The statistics — which line up with a general trend of the financial dis-empowerment of black people since 2008 — show that a startlingly low and stagnant number of physicians and dentists are black, about 5 percent. That’s about the same percentage as it was in 1990. The same holds true for lawyers; the number of non-white, non-male lawyers dropped for the first time in 20 years in 2010.
As the Times reports, “The deep recession not only disproportionately hurt African-Americans in many fields, but it also led businesses to make diversity programs less of a priority.” This, combined with the looming Supreme Court decision on affirmative action programs that may boost black education, employment, and leadership opportunities, poses a huge threat to an already-threatened racial group.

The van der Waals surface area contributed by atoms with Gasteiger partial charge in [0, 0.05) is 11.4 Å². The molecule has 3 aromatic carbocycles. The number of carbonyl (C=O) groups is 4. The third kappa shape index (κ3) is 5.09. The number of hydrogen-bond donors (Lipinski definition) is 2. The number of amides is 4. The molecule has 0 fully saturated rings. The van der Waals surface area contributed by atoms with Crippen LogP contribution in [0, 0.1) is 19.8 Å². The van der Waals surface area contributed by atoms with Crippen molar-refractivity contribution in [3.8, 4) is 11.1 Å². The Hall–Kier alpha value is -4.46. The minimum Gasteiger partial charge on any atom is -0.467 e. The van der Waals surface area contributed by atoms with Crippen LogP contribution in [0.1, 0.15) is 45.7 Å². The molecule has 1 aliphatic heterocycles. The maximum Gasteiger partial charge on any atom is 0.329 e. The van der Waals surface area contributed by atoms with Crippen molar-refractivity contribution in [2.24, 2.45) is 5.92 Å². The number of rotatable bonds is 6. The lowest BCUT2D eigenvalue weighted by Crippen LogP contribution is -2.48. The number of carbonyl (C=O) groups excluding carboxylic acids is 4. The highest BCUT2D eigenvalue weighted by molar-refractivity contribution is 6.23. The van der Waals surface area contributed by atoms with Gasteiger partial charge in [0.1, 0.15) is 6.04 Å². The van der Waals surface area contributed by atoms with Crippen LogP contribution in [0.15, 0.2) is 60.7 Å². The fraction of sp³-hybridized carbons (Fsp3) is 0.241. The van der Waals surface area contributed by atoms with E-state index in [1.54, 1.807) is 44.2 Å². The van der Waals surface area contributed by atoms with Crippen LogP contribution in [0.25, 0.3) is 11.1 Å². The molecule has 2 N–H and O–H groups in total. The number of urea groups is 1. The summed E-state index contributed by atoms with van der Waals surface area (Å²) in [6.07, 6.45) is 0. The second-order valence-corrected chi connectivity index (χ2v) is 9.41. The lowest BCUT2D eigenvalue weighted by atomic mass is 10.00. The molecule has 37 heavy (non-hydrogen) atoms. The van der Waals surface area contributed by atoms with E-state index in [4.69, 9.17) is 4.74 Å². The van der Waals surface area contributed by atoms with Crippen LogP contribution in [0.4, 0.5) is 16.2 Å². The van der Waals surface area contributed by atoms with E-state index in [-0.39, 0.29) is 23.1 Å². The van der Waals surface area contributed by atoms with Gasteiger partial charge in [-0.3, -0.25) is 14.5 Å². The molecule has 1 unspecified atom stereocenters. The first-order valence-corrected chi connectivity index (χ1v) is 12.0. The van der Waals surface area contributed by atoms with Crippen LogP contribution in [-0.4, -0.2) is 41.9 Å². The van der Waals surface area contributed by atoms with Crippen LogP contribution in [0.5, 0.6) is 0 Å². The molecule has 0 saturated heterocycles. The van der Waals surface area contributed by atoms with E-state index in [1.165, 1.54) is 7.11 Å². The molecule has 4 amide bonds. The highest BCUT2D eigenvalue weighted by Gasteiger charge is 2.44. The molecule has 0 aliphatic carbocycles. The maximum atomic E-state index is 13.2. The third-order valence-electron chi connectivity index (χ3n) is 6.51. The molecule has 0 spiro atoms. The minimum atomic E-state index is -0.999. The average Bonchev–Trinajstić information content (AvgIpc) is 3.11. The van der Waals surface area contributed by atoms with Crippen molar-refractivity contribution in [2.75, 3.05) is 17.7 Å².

Black workers have suffered disproportionately during the Great Recession. Black unemployment spiked with the housing crash in 2008, and has remained outrageously high since. At the same time, the racial wealth gap has widened, with white people holding average assets up to six times that of black people.
Even in a broader context, beyond the recession, black employment numbers are abysmal: For most of the last 50 years, blacks have suffered unemployment rates over 10 percent.